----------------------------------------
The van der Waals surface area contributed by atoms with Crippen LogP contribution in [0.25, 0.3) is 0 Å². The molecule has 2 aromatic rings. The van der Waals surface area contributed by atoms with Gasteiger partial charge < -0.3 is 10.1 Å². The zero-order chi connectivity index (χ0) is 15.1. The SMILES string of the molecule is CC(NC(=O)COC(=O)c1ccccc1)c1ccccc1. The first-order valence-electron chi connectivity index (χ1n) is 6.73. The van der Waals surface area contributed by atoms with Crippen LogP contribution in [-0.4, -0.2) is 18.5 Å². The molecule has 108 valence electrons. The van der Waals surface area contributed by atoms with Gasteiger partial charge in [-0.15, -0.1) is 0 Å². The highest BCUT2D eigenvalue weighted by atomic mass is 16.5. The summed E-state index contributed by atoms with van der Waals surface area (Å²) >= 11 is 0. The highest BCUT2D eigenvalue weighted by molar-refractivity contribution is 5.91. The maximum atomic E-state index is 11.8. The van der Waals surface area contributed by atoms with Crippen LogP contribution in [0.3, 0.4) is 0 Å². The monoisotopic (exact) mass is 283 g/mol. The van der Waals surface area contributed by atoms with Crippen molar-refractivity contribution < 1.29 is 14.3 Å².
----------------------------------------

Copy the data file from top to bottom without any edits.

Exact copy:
The van der Waals surface area contributed by atoms with Crippen LogP contribution in [0.25, 0.3) is 0 Å². The molecule has 2 aromatic rings. The van der Waals surface area contributed by atoms with Gasteiger partial charge < -0.3 is 10.1 Å². The zero-order chi connectivity index (χ0) is 15.1. The SMILES string of the molecule is CC(NC(=O)COC(=O)c1ccccc1)c1ccccc1. The first-order valence-electron chi connectivity index (χ1n) is 6.73. The van der Waals surface area contributed by atoms with Crippen LogP contribution in [-0.4, -0.2) is 18.5 Å². The molecule has 108 valence electrons. The van der Waals surface area contributed by atoms with Gasteiger partial charge in [-0.15, -0.1) is 0 Å². The highest BCUT2D eigenvalue weighted by atomic mass is 16.5. The summed E-state index contributed by atoms with van der Waals surface area (Å²) >= 11 is 0. The highest BCUT2D eigenvalue weighted by molar-refractivity contribution is 5.91. The maximum atomic E-state index is 11.8. The van der Waals surface area contributed by atoms with Crippen LogP contribution in [0.3, 0.4) is 0 Å². The monoisotopic (exact) mass is 283 g/mol. The van der Waals surface area contributed by atoms with Crippen molar-refractivity contribution < 1.29 is 14.3 Å².